Immigration

John Hartman via Flickr

New Mexico state representatives voted Thursday to repeal a state law that allows people to get New Mexico driver’s licenses even if they’re in the country illegally.  Some observers see this as a political battle in which winning the war isn’t as important as fighting the battle.

Pointing to several examples of fraud, New Mexico Governor Susana Martinez asked state lawmakers again this year to stop allowing immigrants who are in the U.S. illegally to get driver’s licenses here.

Ed Williams

Editor's Note: Due to technical difficulties the entire show was not recorded.     

KUNM Call In Show Thu. 1/8 8a: 

When will President Obama's immigration executive action go into effect? And who will it affect in New Mexico? This week we'll have specifics on the changes, who is eligible and where and how to get help navigating the new rules. 

We'd like to hear from you! Email callinshow@kunm.org, post your comments online or call in live during the show! 

Guests:

Rita Daniels

Immigrant rights advocates gathered in downtown Albuquerque today to express support for President Obama’s executive action on immigration.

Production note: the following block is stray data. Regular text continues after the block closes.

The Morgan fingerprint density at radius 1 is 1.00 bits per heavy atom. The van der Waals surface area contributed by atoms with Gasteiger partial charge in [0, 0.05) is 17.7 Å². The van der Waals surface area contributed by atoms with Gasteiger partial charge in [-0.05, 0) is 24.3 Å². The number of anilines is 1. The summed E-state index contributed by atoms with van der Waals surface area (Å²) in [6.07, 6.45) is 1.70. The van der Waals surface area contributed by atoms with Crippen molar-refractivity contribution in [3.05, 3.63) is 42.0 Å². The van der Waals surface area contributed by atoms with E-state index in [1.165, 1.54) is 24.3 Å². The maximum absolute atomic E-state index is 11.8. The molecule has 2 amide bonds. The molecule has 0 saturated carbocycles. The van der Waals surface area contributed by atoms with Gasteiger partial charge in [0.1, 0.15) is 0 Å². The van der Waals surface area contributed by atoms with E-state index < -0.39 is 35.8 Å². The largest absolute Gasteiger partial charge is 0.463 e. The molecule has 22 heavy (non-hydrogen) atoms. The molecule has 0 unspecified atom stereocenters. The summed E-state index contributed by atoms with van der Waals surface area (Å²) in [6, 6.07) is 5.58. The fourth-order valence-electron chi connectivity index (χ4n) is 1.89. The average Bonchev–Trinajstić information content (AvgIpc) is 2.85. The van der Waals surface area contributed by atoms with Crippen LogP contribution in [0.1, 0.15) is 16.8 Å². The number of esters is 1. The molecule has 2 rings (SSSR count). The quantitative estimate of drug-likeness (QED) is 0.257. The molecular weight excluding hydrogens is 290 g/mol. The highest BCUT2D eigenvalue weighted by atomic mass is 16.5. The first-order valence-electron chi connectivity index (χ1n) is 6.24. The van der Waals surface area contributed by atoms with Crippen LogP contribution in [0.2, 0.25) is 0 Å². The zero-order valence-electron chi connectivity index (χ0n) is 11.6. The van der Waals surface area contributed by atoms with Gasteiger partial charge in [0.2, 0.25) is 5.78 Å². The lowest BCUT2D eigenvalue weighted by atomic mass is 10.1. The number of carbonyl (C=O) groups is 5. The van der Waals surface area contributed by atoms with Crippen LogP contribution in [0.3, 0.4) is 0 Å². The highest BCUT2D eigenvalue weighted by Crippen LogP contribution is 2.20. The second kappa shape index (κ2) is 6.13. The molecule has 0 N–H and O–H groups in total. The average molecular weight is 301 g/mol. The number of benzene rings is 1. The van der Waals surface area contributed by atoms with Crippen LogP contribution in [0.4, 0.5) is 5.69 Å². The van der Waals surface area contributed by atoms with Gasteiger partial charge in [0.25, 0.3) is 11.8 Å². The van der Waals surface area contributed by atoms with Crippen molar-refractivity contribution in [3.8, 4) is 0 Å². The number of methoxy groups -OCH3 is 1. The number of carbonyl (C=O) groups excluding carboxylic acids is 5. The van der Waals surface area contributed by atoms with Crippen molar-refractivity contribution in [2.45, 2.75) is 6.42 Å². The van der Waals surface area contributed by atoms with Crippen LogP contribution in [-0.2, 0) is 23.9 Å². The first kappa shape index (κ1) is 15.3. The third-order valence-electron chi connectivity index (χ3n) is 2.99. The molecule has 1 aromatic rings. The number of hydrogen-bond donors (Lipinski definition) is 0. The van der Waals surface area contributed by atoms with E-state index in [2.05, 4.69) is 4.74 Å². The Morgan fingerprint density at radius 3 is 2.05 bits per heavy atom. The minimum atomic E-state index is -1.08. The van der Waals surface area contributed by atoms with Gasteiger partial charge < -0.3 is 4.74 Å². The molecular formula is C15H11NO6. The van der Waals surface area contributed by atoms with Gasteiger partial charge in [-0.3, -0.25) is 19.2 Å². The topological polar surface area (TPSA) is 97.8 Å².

UNM student Karina Burciaga told a crowd of about one hundred that the President’s action will affect her personally.

“This victory gives us the energy and the hope to continue to organize," she said, "until all of our families are free from the fear of deportation, the tension and family separation.”

Rita Daniels

A group of university students who have been petitioning for immigration reform gathered to watch President Obama’s televised address as he announced an executive action that will protect nearly 5 million people from being deported. 

The group, mostly made up of students who call themselves the UNM Dream Team, listened intently as President Obama touted that most immigrants are a net plus to the nation's economy and society.

Ed Williams-KUNM

KUNM public health reporter Ed Williams spoke with Santa Fe resident Allegra Love, a former public school teacher who now works as a lawyer for ADELANTE, a Santa Fe Public Schools program that provides help for families experiencing homelessness.

Love is also an immigration attorney. Since this summer she’s been working on asylum cases for refugees held in the federal immigrant detention center in Artesia. 

World Bank Photo Collection via Flickr / Creative Commons License

KUNM Call In Show Thu. 10/23 8a: What public health issues are New Mexico candidates talking about in their campaigns? What are politicians and elected officials not talking about? We'll have an in depth discussion with KUNM's Public Health New Mexico reporting team - Ed Williams and Marisa Demarco.